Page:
Bridges, 46, has an estimated net worth of $53 million, according to Forbes. There’s the successful weight loss program, clothing and food ranges and a lucrative publishing deal.
She fell pregnant naturally at age 44 with her partner Steve ‘The Commando’ Willis — the couple met when they were both trainers on The Biggest Loser (TBL) — and their son Axel is almost two.
Bridges is phenomenally toned and muscular. She and Willis have a gym in the basement of their Sydney home and workout together most days.
She’s been criticised for suggesting the reason she fell pregnant late in life was “obviously to do with good health” and for sharing her intense workout regimen just four weeks after giving birth.
And then there was the time she said she’d never met someone who was “morbidly obese and happy”.
That did not go down well — two thirds of Australian adults are overweight or obese and one in four children are overweight.
But the time restraints imposed on Bridges by motherhood, as well as lessons learned from these media blow-ups, have softened her famously militant approach to health and fitness.
She used to work out everyday, but now that just isn’t possible.
“I don’t want to make excuses, but I will say to all the mums out there, oh my God! I get it,” Bridges told news.com.au.
“I want to spend time with [Axel]. I think to myself, ‘Do I want to go to the gym or do I want to spend time with Axel?’ Hello?! I want to spend time with Axel,” she said.
“I’d like to be [exercising] six days a week. Some weeks I am, but some weeks I’m not. It does depend on my schedule. It’s not as much as I’d like, that is the absolute honest answer.
“But I know in my heart that that hour away from him doing my training ... he is getting the best mum that he can have because it’s good for me and it’s good for him.”
There is a Jamie Oliver-esque intensity about Bridges’ passion for reducing our waistlines. She’s a Medibank Private ambassador and uses the role to promote public health campaigns.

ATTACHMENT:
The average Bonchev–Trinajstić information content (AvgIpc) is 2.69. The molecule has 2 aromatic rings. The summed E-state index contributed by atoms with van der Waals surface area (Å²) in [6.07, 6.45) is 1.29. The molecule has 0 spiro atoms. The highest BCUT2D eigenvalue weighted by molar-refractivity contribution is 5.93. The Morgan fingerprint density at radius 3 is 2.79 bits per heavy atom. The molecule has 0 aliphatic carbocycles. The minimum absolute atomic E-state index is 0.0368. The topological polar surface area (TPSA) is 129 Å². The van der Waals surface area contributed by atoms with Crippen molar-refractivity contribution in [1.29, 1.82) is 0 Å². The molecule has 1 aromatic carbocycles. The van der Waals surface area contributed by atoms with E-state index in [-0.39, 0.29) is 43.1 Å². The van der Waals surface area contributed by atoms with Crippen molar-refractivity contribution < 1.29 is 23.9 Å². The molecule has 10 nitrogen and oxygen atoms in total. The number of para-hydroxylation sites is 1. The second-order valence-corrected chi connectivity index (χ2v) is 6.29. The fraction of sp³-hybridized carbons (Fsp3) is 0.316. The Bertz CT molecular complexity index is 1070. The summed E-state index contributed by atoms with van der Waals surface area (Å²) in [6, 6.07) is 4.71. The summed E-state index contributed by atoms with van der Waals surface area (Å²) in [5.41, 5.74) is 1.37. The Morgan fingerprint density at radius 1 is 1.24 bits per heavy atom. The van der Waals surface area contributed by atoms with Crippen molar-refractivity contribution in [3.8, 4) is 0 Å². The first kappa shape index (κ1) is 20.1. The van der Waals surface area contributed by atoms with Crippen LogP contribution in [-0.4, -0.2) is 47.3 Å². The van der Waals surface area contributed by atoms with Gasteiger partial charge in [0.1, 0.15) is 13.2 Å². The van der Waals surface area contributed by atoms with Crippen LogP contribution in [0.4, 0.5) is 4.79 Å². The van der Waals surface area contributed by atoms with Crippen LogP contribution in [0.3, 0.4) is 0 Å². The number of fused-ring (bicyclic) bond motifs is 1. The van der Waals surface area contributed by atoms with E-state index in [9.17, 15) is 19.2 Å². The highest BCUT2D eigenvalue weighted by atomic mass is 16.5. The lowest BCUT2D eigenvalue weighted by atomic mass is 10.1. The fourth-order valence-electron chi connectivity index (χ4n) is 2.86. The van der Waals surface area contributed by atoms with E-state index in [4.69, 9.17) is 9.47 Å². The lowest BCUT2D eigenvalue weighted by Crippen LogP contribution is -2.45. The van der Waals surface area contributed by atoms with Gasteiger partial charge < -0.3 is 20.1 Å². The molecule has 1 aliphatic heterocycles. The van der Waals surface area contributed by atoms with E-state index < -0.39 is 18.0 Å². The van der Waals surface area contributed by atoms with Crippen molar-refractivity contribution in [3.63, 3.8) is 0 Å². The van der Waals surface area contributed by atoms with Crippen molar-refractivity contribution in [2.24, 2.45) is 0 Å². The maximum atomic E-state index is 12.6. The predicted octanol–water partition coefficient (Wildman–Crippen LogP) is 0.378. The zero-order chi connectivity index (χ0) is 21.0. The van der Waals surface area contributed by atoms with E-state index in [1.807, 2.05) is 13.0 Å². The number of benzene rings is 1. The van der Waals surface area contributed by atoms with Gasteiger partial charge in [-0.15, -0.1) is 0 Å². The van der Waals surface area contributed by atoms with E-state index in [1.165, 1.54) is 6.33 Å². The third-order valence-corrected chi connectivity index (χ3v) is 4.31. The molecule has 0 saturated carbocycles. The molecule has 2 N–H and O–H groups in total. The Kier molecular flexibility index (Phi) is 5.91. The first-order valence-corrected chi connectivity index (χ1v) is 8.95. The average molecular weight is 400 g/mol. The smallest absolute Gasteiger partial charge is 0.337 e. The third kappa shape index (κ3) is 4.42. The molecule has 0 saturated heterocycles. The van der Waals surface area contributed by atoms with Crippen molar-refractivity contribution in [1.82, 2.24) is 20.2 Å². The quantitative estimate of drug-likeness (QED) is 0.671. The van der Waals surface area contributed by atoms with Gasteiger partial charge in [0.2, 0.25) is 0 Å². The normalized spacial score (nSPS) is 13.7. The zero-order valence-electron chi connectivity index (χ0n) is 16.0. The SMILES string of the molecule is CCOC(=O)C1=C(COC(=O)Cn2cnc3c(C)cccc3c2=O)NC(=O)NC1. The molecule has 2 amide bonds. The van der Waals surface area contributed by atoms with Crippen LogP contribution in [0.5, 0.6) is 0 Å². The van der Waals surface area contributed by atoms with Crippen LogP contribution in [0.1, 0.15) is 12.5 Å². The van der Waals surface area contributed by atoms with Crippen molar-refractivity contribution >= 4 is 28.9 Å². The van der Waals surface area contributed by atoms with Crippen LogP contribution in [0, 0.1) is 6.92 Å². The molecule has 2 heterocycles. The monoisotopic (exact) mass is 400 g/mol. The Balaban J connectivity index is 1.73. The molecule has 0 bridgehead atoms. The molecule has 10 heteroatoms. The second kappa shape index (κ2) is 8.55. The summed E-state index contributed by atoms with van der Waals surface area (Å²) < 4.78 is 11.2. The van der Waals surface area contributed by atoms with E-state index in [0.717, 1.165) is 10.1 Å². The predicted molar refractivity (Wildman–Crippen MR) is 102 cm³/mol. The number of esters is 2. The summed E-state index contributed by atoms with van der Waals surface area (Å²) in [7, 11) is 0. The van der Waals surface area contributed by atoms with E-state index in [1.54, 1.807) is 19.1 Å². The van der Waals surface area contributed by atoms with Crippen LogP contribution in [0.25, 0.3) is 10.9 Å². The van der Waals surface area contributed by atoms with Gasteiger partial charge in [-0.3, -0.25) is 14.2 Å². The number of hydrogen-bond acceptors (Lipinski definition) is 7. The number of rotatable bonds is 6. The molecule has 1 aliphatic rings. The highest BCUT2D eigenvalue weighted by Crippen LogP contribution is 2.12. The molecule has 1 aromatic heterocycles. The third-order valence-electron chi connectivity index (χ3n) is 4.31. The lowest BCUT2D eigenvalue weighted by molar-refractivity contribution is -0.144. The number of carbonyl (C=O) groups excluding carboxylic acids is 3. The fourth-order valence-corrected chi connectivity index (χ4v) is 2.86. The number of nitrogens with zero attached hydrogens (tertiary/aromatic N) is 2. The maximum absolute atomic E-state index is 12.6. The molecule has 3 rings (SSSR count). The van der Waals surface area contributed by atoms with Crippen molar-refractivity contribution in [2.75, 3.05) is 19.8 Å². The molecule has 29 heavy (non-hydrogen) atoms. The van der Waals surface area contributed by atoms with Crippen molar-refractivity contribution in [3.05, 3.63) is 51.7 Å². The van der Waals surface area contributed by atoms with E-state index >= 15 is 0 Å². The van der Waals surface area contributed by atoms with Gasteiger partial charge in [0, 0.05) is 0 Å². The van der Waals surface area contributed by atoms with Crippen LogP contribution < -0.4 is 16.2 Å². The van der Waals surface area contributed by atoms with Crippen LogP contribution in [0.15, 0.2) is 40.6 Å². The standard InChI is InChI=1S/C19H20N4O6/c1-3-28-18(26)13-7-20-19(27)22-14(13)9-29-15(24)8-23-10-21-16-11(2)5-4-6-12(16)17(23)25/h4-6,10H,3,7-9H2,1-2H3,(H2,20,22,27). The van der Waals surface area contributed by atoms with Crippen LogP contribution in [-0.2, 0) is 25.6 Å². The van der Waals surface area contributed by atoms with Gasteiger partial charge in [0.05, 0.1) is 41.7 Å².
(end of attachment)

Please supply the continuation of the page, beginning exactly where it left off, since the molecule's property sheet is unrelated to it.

The latest is Medibank’s Free and Active program, which offers free group fitness events across the country. Around 40 new locations, many in small country towns, will be introduced in the coming months.
Bridges hopes the program will go some way to reducing Australia’s obesity epidemic and its strain on the public health system. Most adults and one in four children are overweight, the ABS says.
Only seven per cent of us eat the recommended five serves of vegetables a day and half of us get in the recommended two serves of fruit.
“It makes me feel sad, more than anything. Sad for everyone. Sad for them, sad for those of us that are supporting the country, the economy, our public health system,” Bridges said.
“It’s just frightening. It’s a very complicated beast, but if we can just get people moving a little more and break down the barriers of costs, or feeling socially isolated then there’s two barriers removed there.”
She is aware that any comments she makes about our collective need to move more and eat less, will be seen as “shaming”.
“I don’t want to cause more anxiety than there already is out there,” Bridges said.
“There is so much anxiety around health and fitness. It’s such a big topic of discussion and it isn’t going anywhere.
“I personally don’t want to be putting more pressure on to people [by saying] ‘You need to do more’, I’d rather just say, ‘How can I help someone make that first step?’”
“Removing or injecting” one thing every few weeks is the easiest way to get your health on track, Bridges says.
“That one thing might be having less soft drinks, or having no soft drinks,” she said.
“It might be going for a walk three days a week. It might be not having biscuits and cakes or lollies in the house.
“Don’t overwhelm yourself and think ‘I’ve got to run 10km, I’ve got to start eating like a Tibetan monk’.
“It’s too much that chips away at your self confidence and your self worth because you think ‘I cant stick to anything’.
“Well of course you can’t. You can’t stick to 20 new things in your lifestyle, it’s overloading.
let’s look at one thing and do it well.”
To find out more about the free fitness events visit medibank.com.au.